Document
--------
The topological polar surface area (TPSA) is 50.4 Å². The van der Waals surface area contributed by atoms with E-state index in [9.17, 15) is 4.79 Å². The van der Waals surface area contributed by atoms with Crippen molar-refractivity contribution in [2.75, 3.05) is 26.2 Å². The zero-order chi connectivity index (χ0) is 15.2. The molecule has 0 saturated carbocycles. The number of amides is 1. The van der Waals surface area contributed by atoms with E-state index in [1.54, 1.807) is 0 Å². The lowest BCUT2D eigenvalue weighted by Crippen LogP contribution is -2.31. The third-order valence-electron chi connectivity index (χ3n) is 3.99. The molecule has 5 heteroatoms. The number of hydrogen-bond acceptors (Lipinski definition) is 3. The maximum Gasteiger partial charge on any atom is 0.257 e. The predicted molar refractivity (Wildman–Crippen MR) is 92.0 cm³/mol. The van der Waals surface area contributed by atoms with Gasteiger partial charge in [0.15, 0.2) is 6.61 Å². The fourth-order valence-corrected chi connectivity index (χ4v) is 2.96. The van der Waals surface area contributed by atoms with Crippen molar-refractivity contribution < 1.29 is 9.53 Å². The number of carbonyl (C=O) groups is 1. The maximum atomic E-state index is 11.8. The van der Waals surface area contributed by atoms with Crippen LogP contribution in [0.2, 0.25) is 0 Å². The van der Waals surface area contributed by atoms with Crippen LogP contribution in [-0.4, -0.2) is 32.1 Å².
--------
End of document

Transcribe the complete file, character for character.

The topological polar surface area (TPSA) is 50.4 Å². The van der Waals surface area contributed by atoms with E-state index in [9.17, 15) is 4.79 Å². The van der Waals surface area contributed by atoms with Crippen molar-refractivity contribution in [2.75, 3.05) is 26.2 Å². The zero-order chi connectivity index (χ0) is 15.2. The molecule has 0 saturated carbocycles. The number of amides is 1. The van der Waals surface area contributed by atoms with E-state index in [1.54, 1.807) is 0 Å². The lowest BCUT2D eigenvalue weighted by Crippen LogP contribution is -2.31. The third-order valence-electron chi connectivity index (χ3n) is 3.99. The molecule has 5 heteroatoms. The number of hydrogen-bond acceptors (Lipinski definition) is 3. The maximum Gasteiger partial charge on any atom is 0.257 e. The predicted molar refractivity (Wildman–Crippen MR) is 92.0 cm³/mol. The van der Waals surface area contributed by atoms with Gasteiger partial charge in [0.15, 0.2) is 6.61 Å². The fourth-order valence-corrected chi connectivity index (χ4v) is 2.96. The van der Waals surface area contributed by atoms with Crippen molar-refractivity contribution < 1.29 is 9.53 Å². The number of carbonyl (C=O) groups is 1. The maximum atomic E-state index is 11.8. The van der Waals surface area contributed by atoms with Crippen LogP contribution in [0.2, 0.25) is 0 Å². The van der Waals surface area contributed by atoms with Crippen LogP contribution in [-0.4, -0.2) is 32.1 Å².